Clonal Propagation of Calopogon

Propagating Calopogon from seed is relatively easy to do. Calopogon seed germinates and grows readily on most agar media. However, mericloning has not as yet been successful in producing numerous plants. Thus a method of producing selected clones vegetatively was developed and is presented here.

One needs to be aware of how the plant grows to understand how one might encourage multiple growths. Calopogons grow from corms. They produce a plant from the primary eye on the corm which produces the flowering stem, when mature, and the new corm at its base (see Figure 1). The old corm dies off in the fall and disappears. If the plant flowers, the number of seed pods formed has a direct effect on the size of the new corm. The more pods, the smaller the new corm. In the wild, quite often the resulting corm in the fall will be too small to produce a flower stem the next year.

Figure 1

If the first growth is damaged or destroyed, the secondary eye will develop and produce the corm for the following year.

If for some reason, no flowers are pollinated or the flower stem is destroyed very early in the season, a secondary growth may be produced by the old corm, resulting in a secondary corm forming (see Figure 3).

The development of the secondary eye into a plant and resulting corm is the key to the clonal propagation method presented here.

Figure 2

Viewing the dormant corm, there are usually two eyes from which growth may appear the following year (see Figure 2). But, under normal conditions only one will develop. The object is to get both of them to develop at the same time early in the season to get two nice corms for the following year. To induce both eyes to form growths, the corm was cut into two equal pieces with one eye on each piece. These could be planted separately, but would require the cut to be protected in some way to reduce the chance of disease attacking the exposed tissue of the corm. Instead, super glue was applied to the cut pieces and they were glued back together again as if they were never cut apart in the first place. This not only protected the cut surfaces, but reduced the number of corms which needed to be planted. Planting was done with the same spacing as normally done.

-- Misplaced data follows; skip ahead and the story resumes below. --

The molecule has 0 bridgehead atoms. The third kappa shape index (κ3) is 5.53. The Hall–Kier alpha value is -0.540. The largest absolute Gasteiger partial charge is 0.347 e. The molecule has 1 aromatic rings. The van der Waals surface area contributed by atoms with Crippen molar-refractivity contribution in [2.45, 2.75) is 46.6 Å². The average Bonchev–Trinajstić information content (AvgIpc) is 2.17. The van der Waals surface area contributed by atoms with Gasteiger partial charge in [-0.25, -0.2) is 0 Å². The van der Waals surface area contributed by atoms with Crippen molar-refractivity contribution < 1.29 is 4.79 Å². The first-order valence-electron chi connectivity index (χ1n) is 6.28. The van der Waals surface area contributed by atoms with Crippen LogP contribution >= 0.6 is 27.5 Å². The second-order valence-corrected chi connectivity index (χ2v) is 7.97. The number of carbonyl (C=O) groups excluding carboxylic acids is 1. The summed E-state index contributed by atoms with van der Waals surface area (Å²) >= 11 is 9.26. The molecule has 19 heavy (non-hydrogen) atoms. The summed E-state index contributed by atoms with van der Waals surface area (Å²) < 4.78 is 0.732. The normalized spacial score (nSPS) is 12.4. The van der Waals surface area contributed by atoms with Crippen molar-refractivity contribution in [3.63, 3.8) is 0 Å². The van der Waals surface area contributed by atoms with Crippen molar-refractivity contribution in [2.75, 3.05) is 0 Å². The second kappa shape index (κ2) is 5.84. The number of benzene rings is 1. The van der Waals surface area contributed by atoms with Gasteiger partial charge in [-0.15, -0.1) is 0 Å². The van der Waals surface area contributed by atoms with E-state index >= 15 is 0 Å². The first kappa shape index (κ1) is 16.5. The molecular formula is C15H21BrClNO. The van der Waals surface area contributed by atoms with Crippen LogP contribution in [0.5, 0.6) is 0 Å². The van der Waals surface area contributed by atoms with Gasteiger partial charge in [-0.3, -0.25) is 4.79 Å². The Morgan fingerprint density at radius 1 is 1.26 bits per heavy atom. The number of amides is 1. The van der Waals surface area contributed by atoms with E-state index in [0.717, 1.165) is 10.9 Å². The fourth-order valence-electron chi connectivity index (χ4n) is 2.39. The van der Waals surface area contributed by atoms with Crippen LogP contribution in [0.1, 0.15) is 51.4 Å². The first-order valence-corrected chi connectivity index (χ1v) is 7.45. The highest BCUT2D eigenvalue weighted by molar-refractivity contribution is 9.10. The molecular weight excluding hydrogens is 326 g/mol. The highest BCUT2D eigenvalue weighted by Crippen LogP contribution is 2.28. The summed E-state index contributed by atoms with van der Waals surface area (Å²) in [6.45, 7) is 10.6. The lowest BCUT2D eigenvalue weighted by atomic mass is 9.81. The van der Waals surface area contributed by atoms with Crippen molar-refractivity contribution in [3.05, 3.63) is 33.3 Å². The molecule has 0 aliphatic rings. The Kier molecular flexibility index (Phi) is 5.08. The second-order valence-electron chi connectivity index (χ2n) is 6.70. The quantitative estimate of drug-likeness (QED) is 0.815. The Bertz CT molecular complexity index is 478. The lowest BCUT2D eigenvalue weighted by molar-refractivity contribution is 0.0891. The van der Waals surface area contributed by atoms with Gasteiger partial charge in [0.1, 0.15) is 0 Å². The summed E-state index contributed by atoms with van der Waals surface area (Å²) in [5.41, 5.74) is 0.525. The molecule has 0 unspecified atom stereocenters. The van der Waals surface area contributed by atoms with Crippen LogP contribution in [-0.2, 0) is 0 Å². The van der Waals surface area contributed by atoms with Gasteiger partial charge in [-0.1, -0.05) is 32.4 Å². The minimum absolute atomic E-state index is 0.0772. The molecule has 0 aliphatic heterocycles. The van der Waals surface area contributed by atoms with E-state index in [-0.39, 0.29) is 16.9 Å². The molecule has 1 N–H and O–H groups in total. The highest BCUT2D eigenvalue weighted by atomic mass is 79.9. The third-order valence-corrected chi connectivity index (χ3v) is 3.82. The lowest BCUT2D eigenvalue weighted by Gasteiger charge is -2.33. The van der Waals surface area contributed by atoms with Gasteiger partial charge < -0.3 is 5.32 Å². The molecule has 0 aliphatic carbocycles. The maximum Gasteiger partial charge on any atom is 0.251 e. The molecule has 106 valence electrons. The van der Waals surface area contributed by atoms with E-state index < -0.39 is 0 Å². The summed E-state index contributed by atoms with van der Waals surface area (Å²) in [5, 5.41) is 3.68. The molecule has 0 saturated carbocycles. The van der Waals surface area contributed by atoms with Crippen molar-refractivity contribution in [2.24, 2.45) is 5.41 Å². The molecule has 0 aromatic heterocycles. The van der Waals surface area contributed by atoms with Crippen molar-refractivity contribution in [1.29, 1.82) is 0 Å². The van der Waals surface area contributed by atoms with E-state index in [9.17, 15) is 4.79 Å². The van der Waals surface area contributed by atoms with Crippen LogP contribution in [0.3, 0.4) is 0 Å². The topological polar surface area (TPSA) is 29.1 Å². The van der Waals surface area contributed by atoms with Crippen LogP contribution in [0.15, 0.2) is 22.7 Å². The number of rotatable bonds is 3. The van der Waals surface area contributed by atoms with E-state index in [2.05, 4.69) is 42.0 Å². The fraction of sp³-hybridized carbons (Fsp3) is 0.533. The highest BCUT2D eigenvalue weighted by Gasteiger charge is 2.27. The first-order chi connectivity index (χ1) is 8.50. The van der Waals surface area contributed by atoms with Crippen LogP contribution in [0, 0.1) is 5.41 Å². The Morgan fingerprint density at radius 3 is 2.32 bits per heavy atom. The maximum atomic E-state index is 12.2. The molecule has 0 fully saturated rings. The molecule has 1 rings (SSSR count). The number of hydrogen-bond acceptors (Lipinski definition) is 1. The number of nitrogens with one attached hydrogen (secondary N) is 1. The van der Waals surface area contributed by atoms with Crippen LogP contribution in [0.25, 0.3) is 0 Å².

Figure 3

Initially, it was hoped that two medium size corms would result, but surprisingly not only did two corms result from this method, they were both as large as the original corm (see Figure 3).

This of course is not the most rapid method for propagating selected clones but is to date the easiest and workable. Doubling the population annually can within a few years provide a nice population of the selected clones.

Until we have perfected a method for mericloning them, this method is the surest and most rapid means of propagating selected clones of calopogons and their relatives including Eleorchis, Arethusa and their hybrids. It is interesting to find so many individuals afraid to try this on their own plants.

Carson E. Whitlow, 22957 280th Street, Adel, Iowa 50003-4491, U.S.A. © 2010